‘And Jesus went into the temple of God, and cast out all them that sold and bought in the temple, and overthrew the tables of the moneychangers, and the seats of them that sold doves,
“And said unto them, It is written, My house shall be called the house of prayer; but ye have made it a den of thieves.” – Matthew 21:12-13.
Let us make no bones about it. This financial crisis is a major spiritual crisis. It is the crisis of a society that worships at the temples of consumption, and that has isolated and often abandoned millions of consumers now trapped on a treadmill of debt. It is the crisis of a society that values the capital gains of the rentier more highly than the rights of people to a home, or an education or health. It is the crisis of a society that idolises money above love, community, wellbeing and the sustainability of our planet. And it is a crisis, in my view, for faith organisations that have effectively colluded in this idolatry, by tolerating the sin of usury.
I define usury as the exalting of money values over human and environmental values; of creating money at no cost and lending at rates of interest intended to accumulate reserves of unearned income. Of reaping that which one did not sow.
Christians began to dilute the sin of usury as far back as the 1500s. John Eck, supported by the Fugger banking family, in his book Tractates contractu quinque de centum (1515), defended 5% as an acceptable rate of interest as long as the borrower and lender mutually agreed to the loan. Martin Luther took exception to this laxity, and raged that “heathen were able, by the light of reason, to conclude that a usurer is a double-dyed thief and murderer. We Christians, however, hold them in such honour that we fairly worship them for the sake of their money … Meanwhile, we hang the small thieves … Little thieves are put in the stocks, great thieves go flaunting in gold and silk.”
Luther’s views were regarded as fanatical and were to be firmly displaced by the teachings of John Calvin (1509-1564) whose writings altered the status of the usurer in society. Instead of arguing in effect that loans should be “natural” or sustainable, Calvin argued that interest is lawful, provided that it does not exceed an official maximum.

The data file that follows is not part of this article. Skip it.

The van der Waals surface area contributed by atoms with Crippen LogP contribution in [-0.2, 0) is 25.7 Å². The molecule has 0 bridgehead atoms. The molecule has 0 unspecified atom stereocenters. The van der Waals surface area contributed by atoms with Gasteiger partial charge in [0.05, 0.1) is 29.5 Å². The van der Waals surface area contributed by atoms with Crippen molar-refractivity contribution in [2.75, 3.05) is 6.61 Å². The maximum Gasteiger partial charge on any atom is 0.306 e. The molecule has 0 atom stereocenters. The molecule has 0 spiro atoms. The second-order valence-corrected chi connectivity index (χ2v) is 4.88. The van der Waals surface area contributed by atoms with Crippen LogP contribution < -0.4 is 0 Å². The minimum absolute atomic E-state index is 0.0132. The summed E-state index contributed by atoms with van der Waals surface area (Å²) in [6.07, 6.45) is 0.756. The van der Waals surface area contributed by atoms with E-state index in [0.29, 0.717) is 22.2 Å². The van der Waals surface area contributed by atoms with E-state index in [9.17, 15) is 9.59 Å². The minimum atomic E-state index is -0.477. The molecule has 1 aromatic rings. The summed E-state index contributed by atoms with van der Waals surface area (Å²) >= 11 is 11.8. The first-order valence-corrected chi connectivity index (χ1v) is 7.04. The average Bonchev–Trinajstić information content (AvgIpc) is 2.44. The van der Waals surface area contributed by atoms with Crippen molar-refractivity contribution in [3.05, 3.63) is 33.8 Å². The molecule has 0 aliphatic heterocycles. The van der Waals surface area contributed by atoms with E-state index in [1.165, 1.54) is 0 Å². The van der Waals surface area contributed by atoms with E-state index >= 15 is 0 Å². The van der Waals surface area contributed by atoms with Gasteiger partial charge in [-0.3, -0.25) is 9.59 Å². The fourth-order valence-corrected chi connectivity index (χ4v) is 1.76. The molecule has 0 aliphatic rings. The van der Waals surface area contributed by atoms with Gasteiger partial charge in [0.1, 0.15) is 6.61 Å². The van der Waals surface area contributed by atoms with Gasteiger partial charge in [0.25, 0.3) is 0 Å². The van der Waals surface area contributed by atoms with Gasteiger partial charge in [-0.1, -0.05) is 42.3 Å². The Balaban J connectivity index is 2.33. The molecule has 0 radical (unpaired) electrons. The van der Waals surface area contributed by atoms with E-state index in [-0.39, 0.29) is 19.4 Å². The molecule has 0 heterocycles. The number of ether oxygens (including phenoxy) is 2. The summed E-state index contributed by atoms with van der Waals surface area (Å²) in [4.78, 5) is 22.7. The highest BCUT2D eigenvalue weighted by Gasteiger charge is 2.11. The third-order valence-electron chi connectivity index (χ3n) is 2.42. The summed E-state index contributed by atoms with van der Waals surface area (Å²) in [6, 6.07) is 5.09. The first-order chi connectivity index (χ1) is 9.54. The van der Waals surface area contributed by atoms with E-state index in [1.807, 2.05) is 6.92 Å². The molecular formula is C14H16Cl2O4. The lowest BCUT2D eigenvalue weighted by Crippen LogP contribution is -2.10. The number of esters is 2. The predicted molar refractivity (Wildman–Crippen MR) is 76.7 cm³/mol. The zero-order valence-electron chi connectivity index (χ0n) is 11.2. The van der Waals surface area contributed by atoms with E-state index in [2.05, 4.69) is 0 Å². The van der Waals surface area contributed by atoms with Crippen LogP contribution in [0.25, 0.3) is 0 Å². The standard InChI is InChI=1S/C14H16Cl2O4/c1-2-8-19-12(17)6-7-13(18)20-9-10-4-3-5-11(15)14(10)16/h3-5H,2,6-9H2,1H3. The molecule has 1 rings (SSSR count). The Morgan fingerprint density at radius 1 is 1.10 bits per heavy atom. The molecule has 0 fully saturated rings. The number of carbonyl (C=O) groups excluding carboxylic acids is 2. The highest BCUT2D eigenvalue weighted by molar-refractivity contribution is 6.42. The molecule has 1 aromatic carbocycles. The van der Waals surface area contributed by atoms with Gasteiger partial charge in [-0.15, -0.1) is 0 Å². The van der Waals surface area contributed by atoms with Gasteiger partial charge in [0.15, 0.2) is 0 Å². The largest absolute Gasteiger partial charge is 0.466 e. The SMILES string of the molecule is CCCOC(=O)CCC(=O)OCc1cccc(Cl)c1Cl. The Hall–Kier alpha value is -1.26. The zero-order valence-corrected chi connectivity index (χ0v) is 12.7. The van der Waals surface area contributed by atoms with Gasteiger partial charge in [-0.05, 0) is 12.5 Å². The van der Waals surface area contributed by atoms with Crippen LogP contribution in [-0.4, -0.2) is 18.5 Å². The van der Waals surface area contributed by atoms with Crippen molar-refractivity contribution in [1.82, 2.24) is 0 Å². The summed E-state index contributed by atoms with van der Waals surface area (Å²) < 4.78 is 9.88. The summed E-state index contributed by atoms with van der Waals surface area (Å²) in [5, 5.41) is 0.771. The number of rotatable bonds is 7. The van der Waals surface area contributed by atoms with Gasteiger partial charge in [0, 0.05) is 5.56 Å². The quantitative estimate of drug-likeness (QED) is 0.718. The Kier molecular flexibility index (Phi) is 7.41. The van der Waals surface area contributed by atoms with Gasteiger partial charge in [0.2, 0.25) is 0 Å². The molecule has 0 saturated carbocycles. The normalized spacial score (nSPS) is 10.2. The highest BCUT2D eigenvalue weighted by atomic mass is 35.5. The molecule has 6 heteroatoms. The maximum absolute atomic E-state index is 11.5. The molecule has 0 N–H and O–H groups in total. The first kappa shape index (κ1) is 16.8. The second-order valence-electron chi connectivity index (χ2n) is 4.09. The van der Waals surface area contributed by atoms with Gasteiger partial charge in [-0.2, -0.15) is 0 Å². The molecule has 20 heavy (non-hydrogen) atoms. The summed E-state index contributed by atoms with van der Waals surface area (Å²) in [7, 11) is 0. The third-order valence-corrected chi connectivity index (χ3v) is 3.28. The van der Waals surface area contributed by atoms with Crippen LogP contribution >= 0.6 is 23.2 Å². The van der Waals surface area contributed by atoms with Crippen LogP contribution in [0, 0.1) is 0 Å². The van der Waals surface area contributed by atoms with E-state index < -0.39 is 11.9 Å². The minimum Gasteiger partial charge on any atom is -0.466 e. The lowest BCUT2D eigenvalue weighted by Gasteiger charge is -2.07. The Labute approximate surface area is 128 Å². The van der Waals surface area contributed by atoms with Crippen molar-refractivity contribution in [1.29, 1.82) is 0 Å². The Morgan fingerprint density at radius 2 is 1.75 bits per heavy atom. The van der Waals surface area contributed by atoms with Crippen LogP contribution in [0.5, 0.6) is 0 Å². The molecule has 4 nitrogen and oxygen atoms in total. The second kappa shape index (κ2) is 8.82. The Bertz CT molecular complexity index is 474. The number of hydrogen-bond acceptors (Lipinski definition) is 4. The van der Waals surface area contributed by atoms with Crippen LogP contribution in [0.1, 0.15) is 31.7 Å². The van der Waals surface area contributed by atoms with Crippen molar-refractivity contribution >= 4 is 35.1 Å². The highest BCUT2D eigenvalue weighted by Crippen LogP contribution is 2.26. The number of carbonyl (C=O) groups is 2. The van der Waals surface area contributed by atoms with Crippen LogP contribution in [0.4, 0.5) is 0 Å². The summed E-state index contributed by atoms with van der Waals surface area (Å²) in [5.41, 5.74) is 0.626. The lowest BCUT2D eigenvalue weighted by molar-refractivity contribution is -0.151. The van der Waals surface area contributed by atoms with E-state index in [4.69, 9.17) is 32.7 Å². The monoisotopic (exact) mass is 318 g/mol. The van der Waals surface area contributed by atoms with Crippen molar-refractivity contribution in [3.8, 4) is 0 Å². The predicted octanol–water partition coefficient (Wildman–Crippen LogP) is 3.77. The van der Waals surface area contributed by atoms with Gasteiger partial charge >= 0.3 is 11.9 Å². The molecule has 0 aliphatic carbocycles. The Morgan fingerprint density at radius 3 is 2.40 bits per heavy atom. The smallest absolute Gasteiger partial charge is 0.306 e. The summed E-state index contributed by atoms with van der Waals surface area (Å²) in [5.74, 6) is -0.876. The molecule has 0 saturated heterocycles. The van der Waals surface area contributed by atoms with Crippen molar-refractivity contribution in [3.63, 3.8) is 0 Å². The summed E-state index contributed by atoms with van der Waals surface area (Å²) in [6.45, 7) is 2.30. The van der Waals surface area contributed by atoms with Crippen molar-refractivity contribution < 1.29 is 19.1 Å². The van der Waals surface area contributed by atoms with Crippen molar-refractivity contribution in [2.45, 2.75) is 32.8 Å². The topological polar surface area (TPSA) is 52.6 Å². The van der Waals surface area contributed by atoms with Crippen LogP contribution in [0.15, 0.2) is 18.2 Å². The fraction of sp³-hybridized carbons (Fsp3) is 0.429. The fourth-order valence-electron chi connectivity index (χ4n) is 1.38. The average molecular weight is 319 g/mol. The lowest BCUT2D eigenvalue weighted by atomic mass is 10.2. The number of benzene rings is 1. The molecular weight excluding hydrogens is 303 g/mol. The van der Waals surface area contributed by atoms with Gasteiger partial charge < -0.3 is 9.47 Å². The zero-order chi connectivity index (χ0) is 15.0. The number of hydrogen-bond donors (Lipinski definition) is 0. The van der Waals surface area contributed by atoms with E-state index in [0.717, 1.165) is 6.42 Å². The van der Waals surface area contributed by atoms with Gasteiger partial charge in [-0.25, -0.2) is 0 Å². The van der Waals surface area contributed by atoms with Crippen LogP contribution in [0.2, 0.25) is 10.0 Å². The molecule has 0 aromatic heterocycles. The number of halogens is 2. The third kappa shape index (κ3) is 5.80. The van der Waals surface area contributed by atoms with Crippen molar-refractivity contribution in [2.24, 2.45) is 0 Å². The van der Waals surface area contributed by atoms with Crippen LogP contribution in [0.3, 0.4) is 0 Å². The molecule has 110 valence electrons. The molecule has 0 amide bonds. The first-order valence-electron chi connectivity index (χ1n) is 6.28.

Calvin said that when Christ said “lend hoping for nothing in return”, that meant we should help the poor freely. He dissected two Hebrew words for usury – neshek meant “to bite”, tarbit meant “to take legitimate increase” – and argued that only “biting” loans were forbidden. Thus one could lend at interest to business people who would make a profit using the money.
In what was to be an epic shift, the Christian goalposts had been moved; by Eck and then Calvin. Whereas Islam remained opposed to interest and usury, elites in Christian societies were given permission to decide on a rate of interest.
Today, unscrupulous moneychangers like the head of Lehman Brothers stand condemned by millions – robbed of their money, their pensions, their homes and their futures. Too late, the moneychangers have taken their gains and fled, leaving bankruptcy, losses and a systemic global financial crisis behind.
“Faced by failure of credit they have proposed only the lending of more money,” Roosevelt said of other unscrupulous moneychangers in 1933. “Stripped of the lure of profit by which to induce our people to follow their false leadership, they have resorted to exhortations, pleading tearfully for restored confidence. They know only the rules of a generation of self-seekers. They have no vision, and when there is no vision the people perish. The moneychangers have fled from their high seats in the temple of our civilisation. We may now restore that temple to the ancient truths. The measure of the restoration lies in the extent to which we apply social values more noble than mere monetary profit.”
As a first step to applying those social values, we may bring back the ancient truth that usury is a sin.